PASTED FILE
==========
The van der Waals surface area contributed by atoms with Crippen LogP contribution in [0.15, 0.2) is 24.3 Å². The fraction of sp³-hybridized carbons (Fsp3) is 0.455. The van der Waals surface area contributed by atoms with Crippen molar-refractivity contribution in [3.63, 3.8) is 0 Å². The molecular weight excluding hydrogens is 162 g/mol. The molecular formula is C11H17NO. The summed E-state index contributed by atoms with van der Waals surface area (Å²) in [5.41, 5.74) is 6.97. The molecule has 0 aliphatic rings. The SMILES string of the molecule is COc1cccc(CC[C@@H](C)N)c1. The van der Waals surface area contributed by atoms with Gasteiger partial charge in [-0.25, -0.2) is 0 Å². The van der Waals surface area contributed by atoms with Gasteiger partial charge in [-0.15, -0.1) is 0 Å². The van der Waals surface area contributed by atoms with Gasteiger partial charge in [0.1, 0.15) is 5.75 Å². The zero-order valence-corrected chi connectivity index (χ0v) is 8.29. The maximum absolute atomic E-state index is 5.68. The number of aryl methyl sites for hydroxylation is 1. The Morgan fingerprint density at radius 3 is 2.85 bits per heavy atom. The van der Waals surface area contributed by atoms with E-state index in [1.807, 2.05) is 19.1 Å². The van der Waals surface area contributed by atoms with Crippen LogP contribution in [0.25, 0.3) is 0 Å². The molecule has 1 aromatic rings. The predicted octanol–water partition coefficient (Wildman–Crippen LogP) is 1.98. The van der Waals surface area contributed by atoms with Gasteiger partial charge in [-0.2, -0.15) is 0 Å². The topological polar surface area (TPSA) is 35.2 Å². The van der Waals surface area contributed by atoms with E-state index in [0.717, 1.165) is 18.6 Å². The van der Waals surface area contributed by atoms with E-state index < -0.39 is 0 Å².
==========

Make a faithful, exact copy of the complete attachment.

The van der Waals surface area contributed by atoms with Crippen LogP contribution in [0.15, 0.2) is 24.3 Å². The fraction of sp³-hybridized carbons (Fsp3) is 0.455. The van der Waals surface area contributed by atoms with Crippen molar-refractivity contribution in [3.63, 3.8) is 0 Å². The molecular weight excluding hydrogens is 162 g/mol. The molecular formula is C11H17NO. The summed E-state index contributed by atoms with van der Waals surface area (Å²) in [5.41, 5.74) is 6.97. The molecule has 0 aliphatic rings. The SMILES string of the molecule is COc1cccc(CC[C@@H](C)N)c1. The van der Waals surface area contributed by atoms with Gasteiger partial charge in [-0.25, -0.2) is 0 Å². The van der Waals surface area contributed by atoms with Gasteiger partial charge in [-0.15, -0.1) is 0 Å². The van der Waals surface area contributed by atoms with Gasteiger partial charge in [0.1, 0.15) is 5.75 Å². The zero-order valence-corrected chi connectivity index (χ0v) is 8.29. The maximum absolute atomic E-state index is 5.68. The number of aryl methyl sites for hydroxylation is 1. The Morgan fingerprint density at radius 3 is 2.85 bits per heavy atom. The van der Waals surface area contributed by atoms with E-state index in [1.807, 2.05) is 19.1 Å². The van der Waals surface area contributed by atoms with Crippen LogP contribution in [0.25, 0.3) is 0 Å². The molecule has 1 aromatic rings. The predicted octanol–water partition coefficient (Wildman–Crippen LogP) is 1.98. The van der Waals surface area contributed by atoms with Gasteiger partial charge in [-0.2, -0.15) is 0 Å². The topological polar surface area (TPSA) is 35.2 Å². The van der Waals surface area contributed by atoms with E-state index in [0.717, 1.165) is 18.6 Å². The van der Waals surface area contributed by atoms with E-state index < -0.39 is 0 Å².